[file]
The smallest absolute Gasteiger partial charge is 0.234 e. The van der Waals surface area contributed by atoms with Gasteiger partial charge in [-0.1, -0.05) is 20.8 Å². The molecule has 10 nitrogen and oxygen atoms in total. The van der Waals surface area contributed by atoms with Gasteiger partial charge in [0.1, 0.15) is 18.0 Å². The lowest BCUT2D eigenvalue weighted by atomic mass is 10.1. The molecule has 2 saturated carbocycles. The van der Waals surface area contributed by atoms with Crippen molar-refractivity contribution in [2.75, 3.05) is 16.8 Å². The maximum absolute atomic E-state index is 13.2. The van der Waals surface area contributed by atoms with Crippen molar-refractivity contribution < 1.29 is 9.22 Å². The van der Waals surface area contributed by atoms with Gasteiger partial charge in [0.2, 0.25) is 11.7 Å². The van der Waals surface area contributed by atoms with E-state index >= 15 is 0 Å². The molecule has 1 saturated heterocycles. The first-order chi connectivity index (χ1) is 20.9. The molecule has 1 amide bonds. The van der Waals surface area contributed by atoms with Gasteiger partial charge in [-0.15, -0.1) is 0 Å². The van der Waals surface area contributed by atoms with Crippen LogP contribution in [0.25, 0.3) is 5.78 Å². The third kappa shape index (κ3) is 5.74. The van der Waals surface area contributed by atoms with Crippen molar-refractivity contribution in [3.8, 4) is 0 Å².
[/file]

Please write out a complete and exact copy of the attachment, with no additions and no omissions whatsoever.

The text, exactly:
The smallest absolute Gasteiger partial charge is 0.234 e. The van der Waals surface area contributed by atoms with Gasteiger partial charge in [-0.1, -0.05) is 20.8 Å². The molecule has 10 nitrogen and oxygen atoms in total. The van der Waals surface area contributed by atoms with Gasteiger partial charge in [0.1, 0.15) is 18.0 Å². The lowest BCUT2D eigenvalue weighted by atomic mass is 10.1. The molecule has 2 saturated carbocycles. The van der Waals surface area contributed by atoms with Crippen molar-refractivity contribution in [2.75, 3.05) is 16.8 Å². The maximum absolute atomic E-state index is 13.2. The van der Waals surface area contributed by atoms with Crippen molar-refractivity contribution < 1.29 is 9.22 Å². The van der Waals surface area contributed by atoms with Gasteiger partial charge in [0.2, 0.25) is 11.7 Å². The van der Waals surface area contributed by atoms with E-state index >= 15 is 0 Å². The molecule has 1 saturated heterocycles. The first-order chi connectivity index (χ1) is 20.9. The molecule has 1 amide bonds. The van der Waals surface area contributed by atoms with Gasteiger partial charge in [-0.15, -0.1) is 0 Å². The van der Waals surface area contributed by atoms with Crippen LogP contribution in [0.25, 0.3) is 5.78 Å². The third kappa shape index (κ3) is 5.74. The van der Waals surface area contributed by atoms with Crippen molar-refractivity contribution in [3.8, 4) is 0 Å².